On Monday, President Donald Trump boarded Air Force One at Andrews Air Force Base just outside of Washington, D.C., and took off to New Mexico, a state where he lost by eight points — 65,000 votes — to Hillary Clinton in 2016.
New Mexico has not been won by the Republican nominee for President of the United States since 2004, when George W. Bush won it by a little more than 6,000 votes against former Democratic Sen. John Kerry (Mass.). Since then it has awarded all five electoral college delegates to Barack Obama in 2008 and 2012, and to Hillary Clinton in 2016.
Trump and his campaign team have not let three consecutive elections disenfranchise their attempt in trying to win the five electoral college votes to aid in his re-election next year in 2020.
Trump made a campaign rally stop in a Rio Rancho at the Santa Ana Star Center in New Mexico to appeal to the largely hispanic electorate before finishing his flight path to California for private events.
Although this was Trump’s first trip to New Mexico as sitting president, many other presidents visited fewer or the same amount of times during their presidential tenure. Theodore Roosevelt traveled by train, stopping in Albuquerque to campaign for his friend in October of 1916. President John F. Kennedy visited the state twice highlighting scientific research, and President Ronald Reagan only stopped once to campaign.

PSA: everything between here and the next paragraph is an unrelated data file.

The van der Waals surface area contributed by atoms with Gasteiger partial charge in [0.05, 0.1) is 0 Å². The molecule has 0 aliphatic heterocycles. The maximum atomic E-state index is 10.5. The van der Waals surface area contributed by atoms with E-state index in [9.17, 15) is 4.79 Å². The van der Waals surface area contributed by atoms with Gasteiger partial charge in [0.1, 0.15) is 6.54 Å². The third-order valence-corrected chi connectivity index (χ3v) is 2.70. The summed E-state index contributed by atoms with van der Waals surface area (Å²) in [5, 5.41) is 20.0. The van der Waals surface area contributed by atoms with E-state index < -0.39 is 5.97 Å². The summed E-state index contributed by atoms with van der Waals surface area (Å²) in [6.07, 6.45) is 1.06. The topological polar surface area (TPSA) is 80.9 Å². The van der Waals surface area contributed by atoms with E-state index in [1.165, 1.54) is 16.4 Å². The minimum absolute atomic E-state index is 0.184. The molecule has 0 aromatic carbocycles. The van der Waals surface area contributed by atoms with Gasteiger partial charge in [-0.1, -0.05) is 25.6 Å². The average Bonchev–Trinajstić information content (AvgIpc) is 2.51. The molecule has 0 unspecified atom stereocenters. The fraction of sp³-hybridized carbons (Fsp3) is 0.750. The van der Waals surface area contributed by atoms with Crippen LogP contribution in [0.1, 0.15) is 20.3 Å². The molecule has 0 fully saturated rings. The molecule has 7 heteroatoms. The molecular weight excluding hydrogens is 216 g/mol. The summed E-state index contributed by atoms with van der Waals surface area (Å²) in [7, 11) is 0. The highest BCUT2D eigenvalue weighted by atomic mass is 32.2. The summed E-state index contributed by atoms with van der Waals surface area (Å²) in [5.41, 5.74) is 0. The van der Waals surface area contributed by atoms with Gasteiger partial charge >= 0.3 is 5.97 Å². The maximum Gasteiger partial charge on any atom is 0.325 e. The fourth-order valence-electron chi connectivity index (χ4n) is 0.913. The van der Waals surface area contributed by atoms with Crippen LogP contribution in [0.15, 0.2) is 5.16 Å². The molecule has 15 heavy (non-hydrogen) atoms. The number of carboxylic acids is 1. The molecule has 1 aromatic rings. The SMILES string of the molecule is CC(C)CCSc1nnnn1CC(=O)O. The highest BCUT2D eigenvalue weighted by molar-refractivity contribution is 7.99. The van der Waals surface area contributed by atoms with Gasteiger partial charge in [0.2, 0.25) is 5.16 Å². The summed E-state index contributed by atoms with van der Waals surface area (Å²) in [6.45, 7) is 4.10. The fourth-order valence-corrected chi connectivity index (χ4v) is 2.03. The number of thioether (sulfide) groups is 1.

Slate recently covered Trump’s visit to the “Land of Enchantment” headlining their article, “Trump Cringingly Courts Latino Vote: ‘Who Do You Like More, the Country or the Hispanics?”
The author emphasized Trump’s campaign stop in New Mexico, hoping “to boost his support among Latino voters.” He also cited a Washington Post article that showed President Trump’s unpopularity among Latino voters in America being deeply unpopular. This poll conducted by Washington-Post ABC News showed 67 percent disapproving, and 25 percent of Hispanic adults approving.
The article failed to demonstrate or compare George W. Bush’s approval rating amongst the Hispanic electorate. According to a Gallup Poll, Bush’s approval rating was 40 percent before his re-election, declining to just 29 percent in 2007.
Elliot Hannon of Slate focused his article (like many other news organizations) on Trump’s unconventional language at the podium, more so than on the facts leading up to his re-election. Hannon reminisced on president’s opening comment regarding hispanic heritage month in which the crowd cheered, and he said “incredible people… we have much to celebrate.” However, the non-editorial piece read like one, with the author criticizing Trump’s “WASP” comments on Steve Cortes, and soon adding mockery to Trump’s comment on saying he has to “go after the hispanic vote.”
Earlier this year Politico featured an article, “Trump’s Secret to Victory in 2020: Hispanic Voters.” They wrote, “Pew estimates that 32 million Hispanics will be eligible to vote – a full 2 million more than eligible black voters and more than 13 percent of the electorate. Hispanics figure to constitute at least 11 percent of the national vote, as they did in 2016 and 2018.”
Although facing criticism from many news organizations because of his unconventional speech, President Trump’s campaign is on the right track according to Politico in securing the Hispanic vote to win re-election by a larger margin than in 2016.